The Election: Day 51/Conservative minority or majority?

Conflicting polls and headlines today left us wondering whether the Conservatives are headed for a majority or a solid minority.

Two new public-opinion surveys by Decima and SES suggested the recent Conservative wave of momentum may have crested or even receded a bit just days ahead of Monday's election. The Decima Research poll, conducted Jan. 12-15 for The Canadian Press, put the Conservatives at 37 per cent support compared with 27 per cent for the Liberals.
The NDP stood at 18 per cent and the Bloc Quebecois at 11. Previous Decima polls had the Tories leading nationally by up to 13 points.

An SES survey, conducted Jan. 14-16 for CPAC also put the Conservatives at 37 per cent support nationally, but gave the Liberals 30 per cent.

Taken together these two polls suggested that the Conservatives had peaked and were still in minority territory with up to a 10-point lead.

Meanwhile the latest Strategic Counsel poll, conducted for CTV and the Globe and Mail, showed the Conservatives with a mind-boggling 18-point lead. This poll showed the Liberals continuing to plummet in popularity, falling to an all-time election campaign low of 24%, with the Conservatives at 42%. Earlier Strategic Counsel numbers had the Conservatives leading the Liberals 40% to 27%.

Harper and Martin were campaigning today in the Toronto area. Martin was accompanied by ally Buzz Hargrove of the CAW. Hargrove earlier in the campaign had ticked off Jack Layton by urging union members to vote for Liberals to hold the Conservative hordes at bay.Today Hargrove set off a firestorm when he said Stephen Harper is essentially a separatist and Quebecers ought to vote for the Bloc because anything is better than a Tory government. Speaking to reporters after Martin's speech, Hargrove said having a strong Bloc Québécois caucus in opposition would be better for national unity than a Conservative caucus in power.

Harper said Hargrove's comments were "shocking," and suggested Martin distance himself from them. "I don't think any federalist leader should be urging people to vote for the Bloc," Harper said.

Martin went into damage control and said he doesn't agree with the characterization of Harper as a separatist. "I have large differences with Stephen Harper but I have never doubted his patriotism," Martin stated. (Imagine: Martin's great ally called on Quebecers to vote for the Bloc....)

Meanwhile Stephen Harper was into a little damage control of his own. The Ottawa Citizen today carried on the front page Harper's remarks of yesterday that the Senate,public service and courts are stacked with Grits.

Clarifying his remarks today, Harper said that the checks and balances of the courts and the Senate are part of the Canadian system of Parliament that a Conservative overnment would have to work with. "We have no alternative but to accept the checks; they're part of our system."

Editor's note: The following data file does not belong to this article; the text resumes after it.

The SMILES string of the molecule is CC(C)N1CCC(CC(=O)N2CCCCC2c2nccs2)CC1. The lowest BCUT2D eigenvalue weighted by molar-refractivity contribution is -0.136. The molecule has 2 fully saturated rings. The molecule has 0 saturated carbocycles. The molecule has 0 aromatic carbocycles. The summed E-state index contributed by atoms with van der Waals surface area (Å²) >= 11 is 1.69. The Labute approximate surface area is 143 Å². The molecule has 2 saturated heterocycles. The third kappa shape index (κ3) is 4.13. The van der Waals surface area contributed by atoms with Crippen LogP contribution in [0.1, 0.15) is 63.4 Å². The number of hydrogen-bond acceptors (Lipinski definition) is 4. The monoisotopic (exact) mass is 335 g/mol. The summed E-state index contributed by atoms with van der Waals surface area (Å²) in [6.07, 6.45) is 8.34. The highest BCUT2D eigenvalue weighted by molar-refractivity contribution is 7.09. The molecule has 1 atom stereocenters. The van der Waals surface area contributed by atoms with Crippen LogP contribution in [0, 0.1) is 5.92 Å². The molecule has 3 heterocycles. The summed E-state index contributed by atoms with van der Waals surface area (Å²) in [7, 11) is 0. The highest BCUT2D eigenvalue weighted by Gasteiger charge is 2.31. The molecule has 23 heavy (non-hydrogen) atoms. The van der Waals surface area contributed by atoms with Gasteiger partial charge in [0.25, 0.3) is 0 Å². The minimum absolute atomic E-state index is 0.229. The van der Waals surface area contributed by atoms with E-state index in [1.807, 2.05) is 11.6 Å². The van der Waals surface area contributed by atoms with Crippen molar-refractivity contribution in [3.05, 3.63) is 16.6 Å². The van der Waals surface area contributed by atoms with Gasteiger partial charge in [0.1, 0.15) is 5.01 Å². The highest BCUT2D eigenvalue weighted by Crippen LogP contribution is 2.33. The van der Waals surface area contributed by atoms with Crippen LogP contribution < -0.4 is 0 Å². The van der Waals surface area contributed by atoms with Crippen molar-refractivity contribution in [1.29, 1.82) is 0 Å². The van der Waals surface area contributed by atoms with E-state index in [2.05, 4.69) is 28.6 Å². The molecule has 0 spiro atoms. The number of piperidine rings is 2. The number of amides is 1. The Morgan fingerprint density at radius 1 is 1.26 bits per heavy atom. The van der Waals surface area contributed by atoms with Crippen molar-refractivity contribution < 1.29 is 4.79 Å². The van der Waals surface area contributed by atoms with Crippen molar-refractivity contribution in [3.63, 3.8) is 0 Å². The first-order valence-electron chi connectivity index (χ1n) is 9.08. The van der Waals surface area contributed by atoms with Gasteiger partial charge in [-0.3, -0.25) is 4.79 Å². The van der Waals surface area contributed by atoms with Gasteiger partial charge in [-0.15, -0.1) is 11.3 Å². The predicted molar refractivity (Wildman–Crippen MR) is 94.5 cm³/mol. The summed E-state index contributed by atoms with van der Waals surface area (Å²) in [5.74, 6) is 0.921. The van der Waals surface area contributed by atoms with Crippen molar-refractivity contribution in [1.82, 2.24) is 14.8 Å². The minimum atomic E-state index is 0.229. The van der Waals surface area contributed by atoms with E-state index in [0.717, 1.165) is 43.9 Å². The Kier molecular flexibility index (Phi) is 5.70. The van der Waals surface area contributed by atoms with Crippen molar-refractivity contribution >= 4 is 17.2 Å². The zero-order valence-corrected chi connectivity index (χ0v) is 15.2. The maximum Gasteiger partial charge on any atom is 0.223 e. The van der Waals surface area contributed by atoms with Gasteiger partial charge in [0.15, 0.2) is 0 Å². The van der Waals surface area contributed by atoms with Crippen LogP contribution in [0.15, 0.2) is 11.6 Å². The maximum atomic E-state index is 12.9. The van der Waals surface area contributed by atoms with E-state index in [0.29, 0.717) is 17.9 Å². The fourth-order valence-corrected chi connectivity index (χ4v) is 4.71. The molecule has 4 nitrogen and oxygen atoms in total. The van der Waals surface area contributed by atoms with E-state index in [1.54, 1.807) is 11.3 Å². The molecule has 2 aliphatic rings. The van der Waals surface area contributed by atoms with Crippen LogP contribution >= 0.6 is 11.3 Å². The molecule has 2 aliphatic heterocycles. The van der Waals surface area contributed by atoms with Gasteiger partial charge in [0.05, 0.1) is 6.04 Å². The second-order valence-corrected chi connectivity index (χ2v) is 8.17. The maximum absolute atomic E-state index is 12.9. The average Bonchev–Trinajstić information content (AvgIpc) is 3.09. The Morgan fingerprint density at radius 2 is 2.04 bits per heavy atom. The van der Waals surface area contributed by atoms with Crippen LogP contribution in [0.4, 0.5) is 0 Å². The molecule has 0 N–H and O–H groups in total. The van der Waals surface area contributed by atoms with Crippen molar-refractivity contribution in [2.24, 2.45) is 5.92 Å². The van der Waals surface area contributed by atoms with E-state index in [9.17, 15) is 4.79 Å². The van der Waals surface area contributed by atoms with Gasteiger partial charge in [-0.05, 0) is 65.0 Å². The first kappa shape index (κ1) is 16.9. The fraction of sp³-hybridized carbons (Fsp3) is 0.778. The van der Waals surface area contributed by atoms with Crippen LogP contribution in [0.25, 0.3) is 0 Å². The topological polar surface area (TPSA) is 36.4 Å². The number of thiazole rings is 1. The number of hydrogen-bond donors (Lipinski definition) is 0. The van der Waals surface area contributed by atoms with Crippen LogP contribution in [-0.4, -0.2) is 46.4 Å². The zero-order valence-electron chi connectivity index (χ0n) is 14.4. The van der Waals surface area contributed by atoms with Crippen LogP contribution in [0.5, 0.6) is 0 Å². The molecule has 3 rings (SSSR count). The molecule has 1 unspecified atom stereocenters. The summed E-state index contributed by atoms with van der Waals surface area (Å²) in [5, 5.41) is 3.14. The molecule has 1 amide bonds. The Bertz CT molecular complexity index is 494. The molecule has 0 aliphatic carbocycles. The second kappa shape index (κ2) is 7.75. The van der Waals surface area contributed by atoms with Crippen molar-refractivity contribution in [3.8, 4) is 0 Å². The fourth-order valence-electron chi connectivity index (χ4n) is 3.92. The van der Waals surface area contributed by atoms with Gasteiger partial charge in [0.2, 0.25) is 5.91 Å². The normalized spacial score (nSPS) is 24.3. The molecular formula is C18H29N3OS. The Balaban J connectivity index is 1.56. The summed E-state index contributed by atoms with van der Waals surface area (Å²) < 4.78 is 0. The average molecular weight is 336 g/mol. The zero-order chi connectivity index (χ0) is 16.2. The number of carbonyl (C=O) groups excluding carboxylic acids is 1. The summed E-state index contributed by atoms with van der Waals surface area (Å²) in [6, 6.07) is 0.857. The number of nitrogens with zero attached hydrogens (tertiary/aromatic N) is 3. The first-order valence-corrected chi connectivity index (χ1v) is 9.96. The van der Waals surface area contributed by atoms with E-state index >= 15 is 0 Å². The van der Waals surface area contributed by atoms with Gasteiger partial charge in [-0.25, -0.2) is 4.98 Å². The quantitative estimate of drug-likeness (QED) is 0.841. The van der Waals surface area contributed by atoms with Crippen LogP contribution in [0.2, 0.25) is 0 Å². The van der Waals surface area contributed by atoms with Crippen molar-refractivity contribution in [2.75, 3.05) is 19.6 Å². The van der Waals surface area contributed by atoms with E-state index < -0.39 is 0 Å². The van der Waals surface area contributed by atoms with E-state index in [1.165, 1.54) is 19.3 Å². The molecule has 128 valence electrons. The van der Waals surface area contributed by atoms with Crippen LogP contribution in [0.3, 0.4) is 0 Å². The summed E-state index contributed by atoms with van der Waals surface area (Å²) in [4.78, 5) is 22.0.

Judges, even though they are appointed by the government, are "independent, there's no doubt about that," he said. Harper also said he believes much of the civil service would welcome a new government and would be happy with the changes the Tories want to implement.

"I actually think that the vast majority of civil servants would welcome a government that would provide some direction for the civil service and for the country. I think they've been lacking that the past few years," he said.

As for the Senate, Harper said he wants to reform the upper house, but recognizes that wouldn't happen quickly. The Liberals have a huge majority in the Senate, which Harper said could be a worry. "The Liberal Senate in the past was extremely unco-operative when their party wasn't in power," he said.

"I hope that better judgment will prevail and the unelected Senate will play the role that historically it has played, which has been a useful technical role, but will not try to interfere with the democratic will of the elected House." CBC.ca

In British Columbia a battle royal is being waged among the Conservatives, Liberals and the NDP. There are many closely-fought three-way races. B.C. voters will probably get to tell us on Monday night whether we have a Conservative majority government or another couple of years of minority government, albeit this time a Conservative minority


Anonymous said...

The Conversion of Stephen Harper:

To change from voting Liberal to voting Conservative on Monday would mean accepting that Stephen Harper had undergone a conversion from the rightwing Saul of Canadian politics, to the middle-of-the-road Paul. Voters asked to believe this conversion need to satisfy themselves that the Harper who stood in front of a gathering of neocons in the USA in 1997 and lauded them as examples to be followed, praised their philosophy, denigrated Maritimers, decried Canada as a welfare state not to be emulated, has, in the course of the past 18 months, suddenly seen the light, and changed.

How credible is this Harper conversion? Well, let the man speak for himself: he said he has become more realistic, but his fundamental beliefs have not changed. Oh, and his comments were really in jest.

If so, how much stock can a voter place today on his program, on his statements that there will not be serious cuts, that he will not introduce legislation to take away rights entrenched by the Supreme Court? What assurance does a voter have that Harper will not turn around in six months time and tell the country: Sorry, folks – I was only joking when I said those things ....

Sorry, Mr Harper, I for one do not believe a leopard can change its spots. Not even a very smart leopard. But I do believe a leopard just might dress up in sheep’s clothing ...

cardinal47 said...

The Gregg midweek poll was obviously off-base in retrospect. Most other polls have been consistently showing Conservatives with a 9-12 point lead. SC by end of week had dropped back to that range.